NSC, or the National Savings Certificate is a popular mode of small savings investment in India. This instrument is backed by the government and as such carries with it very low risk. The NSC is available primarily from the post office and is similar to another popular savings instrument, the Public Provident Fund (PPF). NSCs are a part of the postal savings system which come under the Indian Postal Service.
NSCs have a maturity of 5 years and 10 years and both offerings are close ended products. The 5 year maturity NSC is offered as NSC VIII Issue while the 10 year maturity product is offered as NSC IX Issue. There are different interest rates on NSC VIII and XI Issues.
NSCs are quite popular with the Indian populace, mainly due to the assured savings as well as tax benefits that can be claimed on investments made into this instrument. The tax benefits are available under Section 80C of the Income Tax Act, 1961. This section allows for tax benefits up to Rs.1.5 lakhs p.a. on investments in various specified instruments such as insurance, savings schemes, mutual funds etc.
The NSCs can be purchased through any post office branch by an adult on his or a minor’s behalf, joint accounts and minors. These instruments have the added benefit of being accepted as a collateral by lenders when applying for a loan. NSCs have been in circulation since the 1950s.
National Savings Certificate interest rate
The NSC rate of interest has been fixed by the government and is subject to revision on a yearly basis. Rates are announced at the start of every fiscal year on 1st April by the government for the year forward. The current NSC rates are as follows (for bonds issued from 1st April 2013 onwards):
- NSC VIII Issue (5 years maturity): 8.50% compounded half yearly
- NSC IX Issue (10 years maturity): 8.80% compounded half yearly
On maturity, the accrued interest on NSC can be reinvested in a new issue. This offers the dual benefits of:
- Tax benefits are not applicable on the accrued interests from NSCs. By reinvesting the earned interests, you can claim this amount as deductions under Section 80C.
- If you do not redeem or reinvest the amount in the NSC after maturity, the deposit will start earning taxable interest at simple interest rates, reducing the scope for accruing interests.
Earlier, the NSC VIII Issue was available for a maturity of 6 years. This was changed to 5 years in the year 2011.
Interest on premature withdrawal of NSCs
NSCs cannot be withdrawn prematurely unless one of the following happens:
- Death of account holder or holders in case of joint account.
- Forfeiture of a pledgee being a Gazetted government officer when pledge conforms to the rules.
- On court order.
No interest will be applicable if the NSC is withdrawn within 1 year of issuance. Certificates withdrawn later than 1 year but before maturity will attract interest at discounted rates. NSCs should generally be allowed to mature instead of opting for encashment before maturity.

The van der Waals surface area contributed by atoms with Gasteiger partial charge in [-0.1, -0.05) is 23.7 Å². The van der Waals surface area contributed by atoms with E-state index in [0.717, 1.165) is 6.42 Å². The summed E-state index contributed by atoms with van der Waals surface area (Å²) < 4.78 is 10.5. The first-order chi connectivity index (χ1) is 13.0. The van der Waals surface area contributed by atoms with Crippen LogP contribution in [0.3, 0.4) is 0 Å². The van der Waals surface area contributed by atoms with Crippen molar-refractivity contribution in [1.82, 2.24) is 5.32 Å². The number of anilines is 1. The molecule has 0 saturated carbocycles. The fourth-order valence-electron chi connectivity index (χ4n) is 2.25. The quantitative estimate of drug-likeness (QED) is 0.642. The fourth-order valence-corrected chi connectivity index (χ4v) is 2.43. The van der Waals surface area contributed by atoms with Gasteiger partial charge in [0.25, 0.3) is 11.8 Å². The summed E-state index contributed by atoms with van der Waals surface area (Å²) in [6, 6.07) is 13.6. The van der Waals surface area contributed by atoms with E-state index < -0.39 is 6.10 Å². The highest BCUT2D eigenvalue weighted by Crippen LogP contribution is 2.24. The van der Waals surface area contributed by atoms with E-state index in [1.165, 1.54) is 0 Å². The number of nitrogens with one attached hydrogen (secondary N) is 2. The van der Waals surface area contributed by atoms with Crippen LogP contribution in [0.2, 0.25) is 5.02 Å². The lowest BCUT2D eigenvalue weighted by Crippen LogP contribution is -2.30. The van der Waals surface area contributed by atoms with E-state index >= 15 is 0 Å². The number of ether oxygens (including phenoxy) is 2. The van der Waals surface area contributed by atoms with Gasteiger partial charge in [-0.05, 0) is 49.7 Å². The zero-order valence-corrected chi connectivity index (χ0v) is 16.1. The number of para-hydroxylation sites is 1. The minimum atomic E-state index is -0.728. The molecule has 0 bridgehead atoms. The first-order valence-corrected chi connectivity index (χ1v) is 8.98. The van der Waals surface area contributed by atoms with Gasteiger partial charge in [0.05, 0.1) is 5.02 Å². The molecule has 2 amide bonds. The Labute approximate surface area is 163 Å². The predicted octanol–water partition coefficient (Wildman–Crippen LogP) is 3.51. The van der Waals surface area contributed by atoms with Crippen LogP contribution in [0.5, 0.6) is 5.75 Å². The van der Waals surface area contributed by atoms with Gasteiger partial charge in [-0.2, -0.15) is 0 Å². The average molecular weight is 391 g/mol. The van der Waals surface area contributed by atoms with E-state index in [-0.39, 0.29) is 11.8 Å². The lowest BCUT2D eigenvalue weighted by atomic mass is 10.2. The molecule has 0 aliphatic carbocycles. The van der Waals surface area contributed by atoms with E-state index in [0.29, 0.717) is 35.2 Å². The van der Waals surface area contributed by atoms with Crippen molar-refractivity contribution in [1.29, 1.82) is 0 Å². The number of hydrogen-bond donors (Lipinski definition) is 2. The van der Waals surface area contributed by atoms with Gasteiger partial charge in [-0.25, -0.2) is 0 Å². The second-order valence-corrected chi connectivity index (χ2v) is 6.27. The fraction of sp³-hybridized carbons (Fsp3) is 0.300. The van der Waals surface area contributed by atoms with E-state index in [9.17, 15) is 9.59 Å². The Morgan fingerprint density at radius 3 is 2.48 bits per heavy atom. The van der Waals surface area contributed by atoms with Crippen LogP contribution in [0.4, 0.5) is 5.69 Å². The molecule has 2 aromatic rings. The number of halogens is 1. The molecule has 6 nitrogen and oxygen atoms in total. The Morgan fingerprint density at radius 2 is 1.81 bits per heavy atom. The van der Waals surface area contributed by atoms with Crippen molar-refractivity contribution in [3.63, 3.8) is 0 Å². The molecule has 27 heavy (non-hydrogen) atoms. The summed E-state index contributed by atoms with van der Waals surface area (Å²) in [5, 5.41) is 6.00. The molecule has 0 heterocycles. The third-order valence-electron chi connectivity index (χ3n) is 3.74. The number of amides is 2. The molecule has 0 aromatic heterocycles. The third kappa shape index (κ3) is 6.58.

This may look adverse from a liquidity point of view. However, NSCs have the distinction of being accepted as collateral by various lenders when applying for loans. As such, you can still enjoy liquidity from your NSC investments without breaking the deposit. This is a middle way of ensuring the interests keep accumulating while you are covered for immediate financial needs. However, you should note that personal loans have higher rates of interest and this should be a part of your consideration when applying for a loan.
Example of returns from NSC
NSC VIII Issue
You can start investing in 5 year maturity NSC VIII Issue with as little as Rs.100. There is no upper limit on investments in this bond. For a nominal deposit of Rs.100 in a 5 year maturity certificate, you stand to receive Rs.151.62 at maturity at the interest rate of 8.50% compounded half yearly. From this accrued interest, i.e. Rs.51.62, you will have to pay income tax as per your tax slab.
NSC IX Issue
The NSC IX Issue also accepts investments starting from Rs.100 with no upper ceiling on investment value. If you are investing the nominal amount of Rs.100 in the 10 year maturity certificate, you stand to receive Rs.234.35 at the end of the tenure at the rate of 8.80% compounded half yearly. The interest earned, i.e. Rs.134.35 on the principal amount of Rs.100 is taxable as per individual tax brackets as specified by the Income Tax Department in the terms of the act.
Important NSC Related Reads
- Documents Required for National Savings Certificate
- How to Calculate NSC Interest
- Loan Against National Savings Certificates
- National Savings Certificate Maturity
- National Savings Certificates Tax Benefits
- NSC Application Form from Post Office
- NSC Post Office Interest Rate
- NSC Post Office Saving Scheme
- NSC Rules and Guidelines
- Know About NSC Transfer Online
- National Savings Certificate Withdrawal Rules
- NSC vs FD
- NSC vs KVP
- NSC vs ELSS
- How to Use NSC as Security for Your Loans